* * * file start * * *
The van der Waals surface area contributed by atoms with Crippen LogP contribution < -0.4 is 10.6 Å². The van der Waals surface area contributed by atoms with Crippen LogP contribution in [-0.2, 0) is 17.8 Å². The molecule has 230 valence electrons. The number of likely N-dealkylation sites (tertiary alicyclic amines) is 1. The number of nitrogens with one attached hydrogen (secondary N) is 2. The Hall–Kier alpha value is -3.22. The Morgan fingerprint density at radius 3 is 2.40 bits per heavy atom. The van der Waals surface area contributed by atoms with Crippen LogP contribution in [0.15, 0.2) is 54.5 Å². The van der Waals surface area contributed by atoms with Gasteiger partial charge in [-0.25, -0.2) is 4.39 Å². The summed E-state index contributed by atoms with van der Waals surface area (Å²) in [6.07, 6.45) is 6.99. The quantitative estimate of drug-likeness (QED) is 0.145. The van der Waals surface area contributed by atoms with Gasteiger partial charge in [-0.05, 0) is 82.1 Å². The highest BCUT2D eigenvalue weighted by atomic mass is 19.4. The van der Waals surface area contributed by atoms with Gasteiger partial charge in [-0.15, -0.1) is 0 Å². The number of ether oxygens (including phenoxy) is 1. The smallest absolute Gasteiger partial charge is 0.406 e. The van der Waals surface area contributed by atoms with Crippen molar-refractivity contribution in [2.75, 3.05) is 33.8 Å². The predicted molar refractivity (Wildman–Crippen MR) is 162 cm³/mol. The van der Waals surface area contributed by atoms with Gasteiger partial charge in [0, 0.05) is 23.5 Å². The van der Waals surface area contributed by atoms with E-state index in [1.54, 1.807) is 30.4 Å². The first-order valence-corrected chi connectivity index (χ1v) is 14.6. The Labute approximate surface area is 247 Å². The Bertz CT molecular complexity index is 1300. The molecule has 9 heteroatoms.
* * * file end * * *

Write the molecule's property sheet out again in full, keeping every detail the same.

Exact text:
The van der Waals surface area contributed by atoms with Crippen LogP contribution < -0.4 is 10.6 Å². The van der Waals surface area contributed by atoms with Crippen LogP contribution in [-0.2, 0) is 17.8 Å². The molecule has 230 valence electrons. The number of likely N-dealkylation sites (tertiary alicyclic amines) is 1. The number of nitrogens with one attached hydrogen (secondary N) is 2. The Hall–Kier alpha value is -3.22. The Morgan fingerprint density at radius 3 is 2.40 bits per heavy atom. The van der Waals surface area contributed by atoms with Crippen LogP contribution in [0.15, 0.2) is 54.5 Å². The van der Waals surface area contributed by atoms with Gasteiger partial charge in [-0.25, -0.2) is 4.39 Å². The summed E-state index contributed by atoms with van der Waals surface area (Å²) in [6.07, 6.45) is 6.99. The quantitative estimate of drug-likeness (QED) is 0.145. The van der Waals surface area contributed by atoms with Gasteiger partial charge in [-0.05, 0) is 82.1 Å². The highest BCUT2D eigenvalue weighted by atomic mass is 19.4. The van der Waals surface area contributed by atoms with Gasteiger partial charge in [-0.15, -0.1) is 0 Å². The number of ether oxygens (including phenoxy) is 1. The smallest absolute Gasteiger partial charge is 0.406 e. The van der Waals surface area contributed by atoms with Crippen molar-refractivity contribution in [2.75, 3.05) is 33.8 Å². The predicted molar refractivity (Wildman–Crippen MR) is 162 cm³/mol. The van der Waals surface area contributed by atoms with Gasteiger partial charge in [0, 0.05) is 23.5 Å². The van der Waals surface area contributed by atoms with E-state index in [1.54, 1.807) is 30.4 Å². The first-order valence-corrected chi connectivity index (χ1v) is 14.6. The Labute approximate surface area is 247 Å². The Bertz CT molecular complexity index is 1300. The molecule has 9 heteroatoms.